Query filesystem proponents will argue that Joe and Max's problems stem from their bad metadata, or that their queries are not detailed enough. But whose job is it to properly form this metadata? The program will most likely fail in this regard as most of the metatags, author,type,size,name will be quite similar. So are Joe and Max expected to fill in metadata? Are they expected to go to the trouble of typing in more detailed queeries for data they may be unsure about anyway? Last august or september? Is this easier or harder than creating a depp nested folder structure, as Joe and Max have been doing for years?

In short a query/metadata based filesystem assumes that the user does not know where their files are. This might be true for novices, but is certainly not for anyone who has uses a computer regularly.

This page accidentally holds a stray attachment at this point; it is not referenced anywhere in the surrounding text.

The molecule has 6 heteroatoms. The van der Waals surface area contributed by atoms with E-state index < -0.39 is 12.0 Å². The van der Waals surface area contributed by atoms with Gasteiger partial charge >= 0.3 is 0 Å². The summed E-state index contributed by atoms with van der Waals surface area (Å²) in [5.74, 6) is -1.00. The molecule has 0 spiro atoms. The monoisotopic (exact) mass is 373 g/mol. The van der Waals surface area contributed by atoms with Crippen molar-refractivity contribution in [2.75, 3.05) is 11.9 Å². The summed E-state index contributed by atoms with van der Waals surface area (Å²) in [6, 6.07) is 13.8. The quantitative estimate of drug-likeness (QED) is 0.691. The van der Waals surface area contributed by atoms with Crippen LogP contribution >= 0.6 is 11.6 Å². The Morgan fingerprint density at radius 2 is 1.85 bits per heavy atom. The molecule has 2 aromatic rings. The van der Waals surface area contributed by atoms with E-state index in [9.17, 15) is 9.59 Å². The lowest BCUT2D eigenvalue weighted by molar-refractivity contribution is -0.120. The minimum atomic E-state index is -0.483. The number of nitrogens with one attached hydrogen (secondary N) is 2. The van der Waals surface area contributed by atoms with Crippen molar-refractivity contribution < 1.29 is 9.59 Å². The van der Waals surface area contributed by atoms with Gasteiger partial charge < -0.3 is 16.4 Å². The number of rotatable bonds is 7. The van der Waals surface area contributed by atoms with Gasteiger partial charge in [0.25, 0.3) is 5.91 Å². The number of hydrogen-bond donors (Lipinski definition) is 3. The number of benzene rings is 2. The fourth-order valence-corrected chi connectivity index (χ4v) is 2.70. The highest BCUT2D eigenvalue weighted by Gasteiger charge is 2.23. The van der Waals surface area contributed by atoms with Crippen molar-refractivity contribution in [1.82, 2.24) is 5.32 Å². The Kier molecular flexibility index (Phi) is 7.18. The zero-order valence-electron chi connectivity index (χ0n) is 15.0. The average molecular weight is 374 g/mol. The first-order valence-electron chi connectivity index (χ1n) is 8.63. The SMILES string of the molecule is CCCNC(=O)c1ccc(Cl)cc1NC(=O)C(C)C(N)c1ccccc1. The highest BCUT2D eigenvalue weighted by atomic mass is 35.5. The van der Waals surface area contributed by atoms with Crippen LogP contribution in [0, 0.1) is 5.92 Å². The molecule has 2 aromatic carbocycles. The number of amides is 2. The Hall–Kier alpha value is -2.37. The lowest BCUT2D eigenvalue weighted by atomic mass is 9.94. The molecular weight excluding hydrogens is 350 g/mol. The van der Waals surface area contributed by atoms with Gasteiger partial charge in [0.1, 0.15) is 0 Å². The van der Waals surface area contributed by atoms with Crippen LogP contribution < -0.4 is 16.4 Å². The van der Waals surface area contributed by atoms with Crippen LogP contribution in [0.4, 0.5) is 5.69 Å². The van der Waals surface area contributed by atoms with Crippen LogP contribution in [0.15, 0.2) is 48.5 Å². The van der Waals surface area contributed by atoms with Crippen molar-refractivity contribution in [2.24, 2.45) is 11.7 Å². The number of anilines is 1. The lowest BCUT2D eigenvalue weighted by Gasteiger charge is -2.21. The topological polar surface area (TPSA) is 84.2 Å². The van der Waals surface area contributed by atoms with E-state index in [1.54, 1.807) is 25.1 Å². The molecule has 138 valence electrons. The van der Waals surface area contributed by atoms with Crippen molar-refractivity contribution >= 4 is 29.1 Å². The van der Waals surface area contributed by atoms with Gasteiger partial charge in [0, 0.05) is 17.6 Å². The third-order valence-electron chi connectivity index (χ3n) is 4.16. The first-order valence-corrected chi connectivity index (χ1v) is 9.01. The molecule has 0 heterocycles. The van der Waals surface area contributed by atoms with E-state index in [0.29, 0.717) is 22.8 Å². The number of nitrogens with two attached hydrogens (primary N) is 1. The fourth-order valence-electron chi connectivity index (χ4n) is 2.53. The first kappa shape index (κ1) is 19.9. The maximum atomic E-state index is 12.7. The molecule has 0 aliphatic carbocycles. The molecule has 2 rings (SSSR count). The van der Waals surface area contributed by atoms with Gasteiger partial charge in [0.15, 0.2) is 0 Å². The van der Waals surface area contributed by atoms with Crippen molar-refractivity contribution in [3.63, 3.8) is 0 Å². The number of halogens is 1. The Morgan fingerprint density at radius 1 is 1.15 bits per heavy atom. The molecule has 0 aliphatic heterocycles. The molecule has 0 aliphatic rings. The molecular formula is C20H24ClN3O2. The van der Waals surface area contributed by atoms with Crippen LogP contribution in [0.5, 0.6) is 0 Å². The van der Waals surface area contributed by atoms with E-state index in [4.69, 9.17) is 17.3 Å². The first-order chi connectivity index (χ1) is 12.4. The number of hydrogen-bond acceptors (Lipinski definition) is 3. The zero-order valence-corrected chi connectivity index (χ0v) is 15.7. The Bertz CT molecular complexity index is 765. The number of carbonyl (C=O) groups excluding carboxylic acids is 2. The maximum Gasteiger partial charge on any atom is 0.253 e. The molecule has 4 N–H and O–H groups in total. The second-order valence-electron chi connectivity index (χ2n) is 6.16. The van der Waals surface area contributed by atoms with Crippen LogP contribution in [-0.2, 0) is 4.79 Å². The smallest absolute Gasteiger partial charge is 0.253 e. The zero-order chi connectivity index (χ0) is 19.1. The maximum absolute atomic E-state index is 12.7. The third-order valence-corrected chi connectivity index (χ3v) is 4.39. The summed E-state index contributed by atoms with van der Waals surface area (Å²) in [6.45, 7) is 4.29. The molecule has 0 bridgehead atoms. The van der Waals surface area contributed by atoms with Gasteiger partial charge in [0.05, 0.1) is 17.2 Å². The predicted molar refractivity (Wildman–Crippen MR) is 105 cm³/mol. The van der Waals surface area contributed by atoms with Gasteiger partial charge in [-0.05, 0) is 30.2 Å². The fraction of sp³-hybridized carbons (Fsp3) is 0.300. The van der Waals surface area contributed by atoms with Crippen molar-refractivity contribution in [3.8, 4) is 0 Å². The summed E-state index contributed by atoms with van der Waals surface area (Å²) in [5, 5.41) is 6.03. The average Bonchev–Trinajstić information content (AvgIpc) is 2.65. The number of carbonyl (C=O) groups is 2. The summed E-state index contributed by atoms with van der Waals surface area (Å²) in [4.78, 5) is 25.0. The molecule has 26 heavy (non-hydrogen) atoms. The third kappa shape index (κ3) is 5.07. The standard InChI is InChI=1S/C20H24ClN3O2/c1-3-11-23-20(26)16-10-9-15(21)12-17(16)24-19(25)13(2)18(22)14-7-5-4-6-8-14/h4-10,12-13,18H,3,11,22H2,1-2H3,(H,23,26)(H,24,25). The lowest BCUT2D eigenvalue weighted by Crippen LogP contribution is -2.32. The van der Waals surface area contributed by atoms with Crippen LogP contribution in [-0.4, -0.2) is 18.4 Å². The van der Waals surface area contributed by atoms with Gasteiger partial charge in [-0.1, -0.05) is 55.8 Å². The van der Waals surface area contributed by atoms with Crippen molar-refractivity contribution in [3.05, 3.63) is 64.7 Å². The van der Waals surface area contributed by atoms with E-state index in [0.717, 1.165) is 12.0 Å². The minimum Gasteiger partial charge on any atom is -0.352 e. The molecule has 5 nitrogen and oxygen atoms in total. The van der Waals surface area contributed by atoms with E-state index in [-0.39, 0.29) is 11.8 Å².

Query filesystems will make things easier for messy users but harder for tidy users? Is this right? Metadata will be hugely usful, and there is no reason not to incorperate it into our existing filesystems. But to abandon directories and deep nested files as some would argue will be a road doomed to overloaded failure.

Such is the cocky, uninformed, ignorent and luddite tone of my first journal entry anyway. Please comment if you agree or disagree, or indeed if you have read this at all.

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Yes, we will be going to OSI, Mars, and Pluto, but not necessarily in that order. -- Jeffrey Honig